Judie Tzuke 9

Shakespearience Too – March 2015

The Shakespearience Too!

This is the latest venture for our own production company “The Shakespearience” which Darren Hirst founded in 2009 to present an introduction to Shakespeare for young people of pre-GCSE school age.

When the Shakespearience first began to work together, it was actors, a tour bus and props but since our own theatre opened, life has been much easier.

The Shakespearience Too - Full Cast

The Shakespearience Too – Full Cast

In the original Shakespearience’s final run, Darren’s health became very difficult about half way through the organisational phase and he had to take a back seat for the actual performances so he’s very glad to be on stage for “The Shakespearience Too” as well as directing and producing.

“One question people have been asking me is why it’s called ‘The Shakespearience Too’,” says Darren, “well, to me it’s quite simple. It’s not the original Shakespeare introduction we did – this is completely new – and the original one was used more than once so this one couldn’t be ‘The Shakespearience 2’. But it’s still an introduction to Shakespeare so it is “The Shakespearience Too”. I thought the title was a funny joke and play-on-words but no-one seems to get it!”

Of the actors that were in the original Shakespearience there is only a very few returning as Darren really wanted to freshen things up and make this distinctively different.
“Richard (Evans) and I will be co-directing and acting again and Perkelt are coming back to do the music but besides that everything else is new”, notes Darren.

Even the line-up of Perkelt has changed quite dramatically since last time around with only founder members, Pavlina Bastlova and Stepan Honc still part of the band which is now based in Fulham rather than the Czech Republic!

The other actors are a varied and young cast with a surprising amount of theatre experience for their ages. All the actors are from the UK except Liam MacDonald who has joined the company from Australia.

“This time we’re exploring the characters in Shakespeare rather than particular plays, so everyone is developing a major character as well as playing smaller roles in the others’ scenes”, says Darren, “it is an interesting format and quite challenging – add to this the fact that really nobody knew each other until we started to rehearse and there’s quite an energy and frisson all its own”.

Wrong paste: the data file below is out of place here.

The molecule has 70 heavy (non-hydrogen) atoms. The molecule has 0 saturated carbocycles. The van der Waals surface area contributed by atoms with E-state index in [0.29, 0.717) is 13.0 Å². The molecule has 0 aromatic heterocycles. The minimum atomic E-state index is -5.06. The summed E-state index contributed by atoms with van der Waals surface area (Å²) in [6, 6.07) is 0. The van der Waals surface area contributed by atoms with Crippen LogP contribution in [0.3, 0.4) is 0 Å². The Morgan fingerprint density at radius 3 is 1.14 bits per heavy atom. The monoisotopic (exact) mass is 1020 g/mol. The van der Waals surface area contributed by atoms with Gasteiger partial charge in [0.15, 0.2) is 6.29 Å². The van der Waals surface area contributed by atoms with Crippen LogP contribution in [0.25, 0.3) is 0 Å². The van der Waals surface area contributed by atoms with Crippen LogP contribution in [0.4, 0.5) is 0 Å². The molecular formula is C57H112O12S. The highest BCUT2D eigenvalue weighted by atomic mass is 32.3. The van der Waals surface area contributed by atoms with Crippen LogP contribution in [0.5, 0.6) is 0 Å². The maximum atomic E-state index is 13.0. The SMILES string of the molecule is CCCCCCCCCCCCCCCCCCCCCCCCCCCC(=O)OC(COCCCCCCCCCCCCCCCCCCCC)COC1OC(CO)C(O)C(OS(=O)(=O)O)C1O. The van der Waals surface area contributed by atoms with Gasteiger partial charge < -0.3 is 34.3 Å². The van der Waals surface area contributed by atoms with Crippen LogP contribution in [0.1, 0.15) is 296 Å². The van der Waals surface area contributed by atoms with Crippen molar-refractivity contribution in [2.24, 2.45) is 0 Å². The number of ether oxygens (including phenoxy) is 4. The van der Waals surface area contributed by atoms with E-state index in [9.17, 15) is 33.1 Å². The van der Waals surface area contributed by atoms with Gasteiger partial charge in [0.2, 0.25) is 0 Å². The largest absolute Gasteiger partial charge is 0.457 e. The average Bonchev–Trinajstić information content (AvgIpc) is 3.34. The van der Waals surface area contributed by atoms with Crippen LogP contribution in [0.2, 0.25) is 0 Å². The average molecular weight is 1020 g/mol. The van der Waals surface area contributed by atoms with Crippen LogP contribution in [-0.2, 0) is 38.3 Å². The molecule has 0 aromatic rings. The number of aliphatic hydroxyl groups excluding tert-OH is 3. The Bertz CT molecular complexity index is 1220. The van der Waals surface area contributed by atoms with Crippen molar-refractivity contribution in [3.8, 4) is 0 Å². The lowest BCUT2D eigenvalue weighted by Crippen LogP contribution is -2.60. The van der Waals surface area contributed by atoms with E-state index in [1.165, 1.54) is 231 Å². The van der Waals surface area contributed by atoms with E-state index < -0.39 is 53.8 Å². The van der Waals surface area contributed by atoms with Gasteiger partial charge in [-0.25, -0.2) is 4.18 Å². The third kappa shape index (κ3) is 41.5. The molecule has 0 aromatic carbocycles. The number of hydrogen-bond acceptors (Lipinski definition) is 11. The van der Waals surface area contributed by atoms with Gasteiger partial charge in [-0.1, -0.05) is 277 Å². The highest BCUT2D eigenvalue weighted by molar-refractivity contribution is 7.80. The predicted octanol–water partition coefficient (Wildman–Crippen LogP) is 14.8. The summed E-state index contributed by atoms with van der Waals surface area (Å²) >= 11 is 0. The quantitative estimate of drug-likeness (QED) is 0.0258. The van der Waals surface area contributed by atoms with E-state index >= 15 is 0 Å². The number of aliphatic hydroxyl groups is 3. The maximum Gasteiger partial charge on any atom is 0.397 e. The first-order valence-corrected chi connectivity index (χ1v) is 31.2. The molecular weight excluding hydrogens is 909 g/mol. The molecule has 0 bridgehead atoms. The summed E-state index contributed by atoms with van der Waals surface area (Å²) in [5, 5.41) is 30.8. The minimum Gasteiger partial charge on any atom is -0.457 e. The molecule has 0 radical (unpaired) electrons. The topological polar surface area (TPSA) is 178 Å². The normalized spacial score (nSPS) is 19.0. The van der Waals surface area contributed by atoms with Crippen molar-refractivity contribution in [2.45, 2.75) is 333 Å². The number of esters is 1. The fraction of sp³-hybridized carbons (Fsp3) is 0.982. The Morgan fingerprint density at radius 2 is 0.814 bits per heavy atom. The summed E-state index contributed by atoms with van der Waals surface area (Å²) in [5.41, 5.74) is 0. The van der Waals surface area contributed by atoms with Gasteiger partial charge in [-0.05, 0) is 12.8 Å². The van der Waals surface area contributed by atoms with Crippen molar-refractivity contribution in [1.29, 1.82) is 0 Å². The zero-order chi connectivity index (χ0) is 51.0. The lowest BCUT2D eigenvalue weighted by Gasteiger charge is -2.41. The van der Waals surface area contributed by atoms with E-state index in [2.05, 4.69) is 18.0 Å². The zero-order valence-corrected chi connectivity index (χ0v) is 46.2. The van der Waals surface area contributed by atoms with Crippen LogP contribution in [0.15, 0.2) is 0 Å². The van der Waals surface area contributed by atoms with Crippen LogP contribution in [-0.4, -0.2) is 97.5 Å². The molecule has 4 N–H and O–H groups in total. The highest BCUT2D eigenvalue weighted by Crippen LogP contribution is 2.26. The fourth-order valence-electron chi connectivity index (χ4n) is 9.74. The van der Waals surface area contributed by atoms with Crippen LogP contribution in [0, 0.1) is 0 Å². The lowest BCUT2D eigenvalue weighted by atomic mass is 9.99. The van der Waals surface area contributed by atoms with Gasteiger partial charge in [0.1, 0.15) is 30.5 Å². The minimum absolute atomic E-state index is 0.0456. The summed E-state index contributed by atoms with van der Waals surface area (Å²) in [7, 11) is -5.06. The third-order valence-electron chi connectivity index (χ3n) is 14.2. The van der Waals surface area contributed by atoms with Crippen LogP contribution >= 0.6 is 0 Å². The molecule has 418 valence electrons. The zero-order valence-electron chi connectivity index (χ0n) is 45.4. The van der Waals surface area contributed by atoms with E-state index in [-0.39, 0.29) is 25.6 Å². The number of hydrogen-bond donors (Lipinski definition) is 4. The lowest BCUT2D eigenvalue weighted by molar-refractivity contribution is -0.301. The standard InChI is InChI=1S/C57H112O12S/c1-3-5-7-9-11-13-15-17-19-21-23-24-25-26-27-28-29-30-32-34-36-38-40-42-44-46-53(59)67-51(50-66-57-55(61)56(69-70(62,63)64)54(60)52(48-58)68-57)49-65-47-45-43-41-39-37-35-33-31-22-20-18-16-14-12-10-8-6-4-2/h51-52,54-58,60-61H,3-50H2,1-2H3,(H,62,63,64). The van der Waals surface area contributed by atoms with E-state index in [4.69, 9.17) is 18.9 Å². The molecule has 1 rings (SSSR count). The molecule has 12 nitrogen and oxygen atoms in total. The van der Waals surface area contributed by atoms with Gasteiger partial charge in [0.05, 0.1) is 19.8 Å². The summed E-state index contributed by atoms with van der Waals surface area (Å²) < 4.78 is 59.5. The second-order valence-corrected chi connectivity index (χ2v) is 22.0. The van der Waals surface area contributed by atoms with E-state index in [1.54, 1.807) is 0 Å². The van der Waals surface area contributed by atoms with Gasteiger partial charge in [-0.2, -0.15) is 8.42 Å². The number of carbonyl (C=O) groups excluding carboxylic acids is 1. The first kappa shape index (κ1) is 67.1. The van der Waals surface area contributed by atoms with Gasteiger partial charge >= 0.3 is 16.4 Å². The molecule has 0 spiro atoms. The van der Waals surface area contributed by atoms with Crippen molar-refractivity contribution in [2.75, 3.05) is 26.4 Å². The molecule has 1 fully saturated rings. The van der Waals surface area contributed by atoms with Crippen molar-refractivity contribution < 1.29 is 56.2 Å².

Alexander Hunt who will play King Lear and Aisha Kent who is Lady Macbeth have perhaps the most challenging parts.

In total, “The Shakespearience Too” uses 5 of William Shakespeare’s plays – “Macbeth”, “King Lear”, “Much Ado About Nothing”, “Twelfth Night” and “Hamlet”.

In addition, there are scenes that Darren has written to link the Shakespearean material and original music from Perkelt as well as them performing Shakespeare’s own ballads including one from “Othello”.

Richard Evans - actor, co-director in The Shakespearience and The Shakespearience Too

Richard Evans – actor, co-director in The Shakespearience and The Shakespearience Too

Shakespearience Too

What: The Shakespearience Too

Who: The Shakespearience Production Company

Where: Ravenscourt Arts, Hammersmith, London

When: March 2015

In 2009, I had a dream. I mean literally. I had a dream. I woke up in my hotel in Stratford-Upon-Avon with a notion that I should start a theatre company that would present Shakespeare for schoolchildren in a way that would be informative, entertaining and educational. I was in town to review a play by the Bard but I have to say that I can’t even remember which one. But I do remember what happened next.

In Stratford there is a tribute to some firefighters who died in a blaze trying to save lives. Near there I heard some buskers trying to gather money for their playing. Now in Stratford-Upon-Avon you hear many buskers but these were good. I mean really good. You can read more about them at http://www.perkelt.com .

Pavlina Bastlova - Perkelt (Woodwinds)

Pavlina Bastlova – Perkelt (Woodwinds)